Although Harley-Davidson continues to see decreased U.S. retail bike sales, the company is reporting both significantly improved finance earnings and a dealer network that is largely handling the difficult retail environment.
In its third-quarter earnings report, the company outlined a much-improved net income over the year-ago quarter. That improvement largely stems from the performance of its financial services division, which finished the quarter with operating income of nearly $51 million after finishing the year-ago quarter with a $31.5 million loss.
Harley attributed the turnaround to a lower cost of funds and an improvement in credit losses. The company’s 30-plus day retail delinquencies has improved more than 17 percent since a year ago, a Harley official said. Harley’s 30-plus day retail delinquencies now are at 4.8 percent, although this rate traditionally increases in the second half of the year.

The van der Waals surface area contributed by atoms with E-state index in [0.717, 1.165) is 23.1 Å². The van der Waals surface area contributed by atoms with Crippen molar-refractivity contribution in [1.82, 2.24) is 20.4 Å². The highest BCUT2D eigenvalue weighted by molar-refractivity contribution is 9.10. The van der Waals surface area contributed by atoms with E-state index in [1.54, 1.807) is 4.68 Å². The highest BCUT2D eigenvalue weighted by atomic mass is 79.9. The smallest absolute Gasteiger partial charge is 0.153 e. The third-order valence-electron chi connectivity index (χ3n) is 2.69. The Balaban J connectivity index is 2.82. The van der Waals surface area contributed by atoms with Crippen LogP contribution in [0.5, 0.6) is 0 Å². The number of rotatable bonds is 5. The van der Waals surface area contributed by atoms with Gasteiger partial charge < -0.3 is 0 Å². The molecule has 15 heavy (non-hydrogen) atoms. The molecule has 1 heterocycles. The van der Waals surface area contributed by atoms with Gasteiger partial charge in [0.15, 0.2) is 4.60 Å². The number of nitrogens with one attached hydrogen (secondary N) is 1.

U.S. retail sales continued to decrease, although they remain better than the heavyweight motorcycle industry as a whole, Harley officials said. Harley’s third-quarter U.S. retail sales decreased more than 9 percent compared to the year-ago quarter. Industry-wide, the heavyweight market (651cc-plus) has declined 14.4 percent from a year ago.
Harley’s overall quarterly bike sales dropped nearly 8 percent as the decrease in international markets was slighter than in the United States.
“Despite the continued challenges in the economy, we are making solid, steady progress at transforming our business,” Harley-Davidson CEO Keith Wandell said in a press release.
Wandell said the progress includes its dealer network’s inventory mix, which has significantly fewer noncurrents than a year ago.
Harley officials also said its dealer network remains largely profitable, although they are expecting and encouraging some decreasing of the network. Harley said it had 35 dealership closures in its first quarter this year and a “handful” in its second and third quarters. In 2009, Harley said it had about 3.5 percent of its retail operations — either dealerships or dealers’ Secondary Retail Locations — close in the United States.
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